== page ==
It still wasn't completely over, though. Convincing Linux to run both displays wasn't at all obvious. Not only did I have to tell both Gnome (the desktop system) and the monitor drivers, but I had to do it in the right order - otherwise one undid the changes to the other. The X-windows configuration had to be changed manually, using the magic command "sudo dpkg-reconfigure xserver-xorg". Somehow this reads your mind, figures out what you're trying to do, then generates the corresponding xorg.conf file.

Finally I had it all working. Still not there, though. The "wallpaper" monitor is to the left on my desk. But Gnome wants to put everything on the left screen, unless you've explicitly moved it to the other one. There's a box you can click to make a different screen primary, but it only has a limited effect. Luckily, most X apps remember where you last put them, so it's just a question of "training" the apps you use most. Every now and then, though, I click on something, and can't understand why nothing has happened. Then I look at the wallpaper screen, and it's over there. So I call it, "here Fido", over it comes, and another app has got it figured. (Well, actually I drag it with the mouse).

And what a constant pleasure it is, to see all these pictures of things I've done and places I've been. While I've been typing this, I've had...
  • the tiny landing strip in the remotest part of Baja California, whwere we went whale spotting
  • a beautiful, moss-clad waterfall in the Oirase Gorge in northern Japan
  • a still-life composition of freshly caught fish in the market in Cap Breton, France
  • several shots of the Golden Gate Bridge, taken from different aircraft at different times, including the ones taken while flying under it in the heli
  • a visit to Potsdam, Germany in 1986, when it was still East Germany, with just a single smelly Trabant visible in the whole of a huge plaza
...and of course lots more. The screen in the picture at the top is showing a public footbath at Sakurajima in the very southern tip of Japan. What a visual feast!

Monday, 5 September 2011

Memorable Meals #1: The Governor's Lunch, K, Japan

A few years ago my then-employer decided to open a development centre in Japan, and asked me to take care of making it happen. As a confirmed lover of Japan, I was delighted to do it. It was initially going to be quite small - and as it turned out, it has stayed that way - so the initial office was in central Tokyo, in one of the sales offices. But at the time, there was talk of expanding to something much bigger, maybe hundreds of engineers, and of opening a second office later on, outside Tokyo. This led to an invitation to one of the Japanese provincial towns, where the prefecture had established an advanced research centre for computer science. I'll be discreet about the actual place, just like in Japanese (and Victorian) novels, and call it K.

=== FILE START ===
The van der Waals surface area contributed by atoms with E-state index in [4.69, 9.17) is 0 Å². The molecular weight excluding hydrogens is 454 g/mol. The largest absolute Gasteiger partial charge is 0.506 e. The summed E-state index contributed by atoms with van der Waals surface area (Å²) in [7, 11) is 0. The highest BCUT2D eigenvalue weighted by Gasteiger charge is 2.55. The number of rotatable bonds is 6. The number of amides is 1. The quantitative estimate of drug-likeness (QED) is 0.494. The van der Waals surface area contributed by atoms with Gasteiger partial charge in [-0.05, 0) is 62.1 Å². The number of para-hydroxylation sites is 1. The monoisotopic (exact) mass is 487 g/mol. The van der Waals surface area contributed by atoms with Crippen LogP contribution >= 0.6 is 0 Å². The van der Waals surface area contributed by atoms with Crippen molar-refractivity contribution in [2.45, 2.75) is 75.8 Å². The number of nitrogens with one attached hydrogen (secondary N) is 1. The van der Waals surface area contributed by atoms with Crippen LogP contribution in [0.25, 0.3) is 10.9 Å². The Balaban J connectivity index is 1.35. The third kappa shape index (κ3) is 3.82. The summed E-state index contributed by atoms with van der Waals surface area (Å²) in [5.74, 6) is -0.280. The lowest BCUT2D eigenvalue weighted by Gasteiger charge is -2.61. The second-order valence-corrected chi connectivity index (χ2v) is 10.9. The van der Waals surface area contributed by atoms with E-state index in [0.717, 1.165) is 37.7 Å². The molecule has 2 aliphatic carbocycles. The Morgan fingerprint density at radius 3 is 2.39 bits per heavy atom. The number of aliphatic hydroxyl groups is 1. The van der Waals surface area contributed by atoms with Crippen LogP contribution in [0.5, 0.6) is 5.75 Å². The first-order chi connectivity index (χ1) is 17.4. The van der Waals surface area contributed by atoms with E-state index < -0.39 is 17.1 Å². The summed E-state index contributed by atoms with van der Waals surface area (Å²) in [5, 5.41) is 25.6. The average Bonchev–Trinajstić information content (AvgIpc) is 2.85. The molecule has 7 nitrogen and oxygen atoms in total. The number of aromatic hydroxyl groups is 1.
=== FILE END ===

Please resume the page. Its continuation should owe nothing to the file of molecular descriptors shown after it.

As a consequence, I was invited with our Japanese country manager to visit the town and its research centre. Also on the agenda was lunch with the Governor of the prefecture (roughly the equivalent of a US state).

There was a lot involved in setting up our operation, and I was in Japan for three weeks. Luckily we were able to work things so my wife came over with me, and we rented a very nice apartment in the Aoyama district of Tokyo. That's a story for another time, but meant that we both went along to K. We took the train, starting with the Shinkansen (bullet train) line from Tokyo out towards Niigata on the Japan Sea coast. It was February - Tokyo was cold, around freezing. The train trundles through the Kanto plain for about an hour then suddenly plunges into an enormous tunnel, over 20km long.

When it came out, we were quite unexpectedly in a true winter wonderland, with huge banks of snow beside the tracks and enormous snowflakes falling gently to ground. We changed to another train, which followed the valley for a while, then plunged into another giant tunnel. At the other end it was still snowing and we thought we must be high in the mountains still - until we saw the sea. Something I know now - but didn't then - is that the Japan Sea coast gets huge amounts of snow - tens of metres are common, even at sea level. The journey continued along the coast, past small fishing towns and villages, still in falling snow. I love travelling by train in Japan, and this was perfect. By the time we arrived at K it was dark.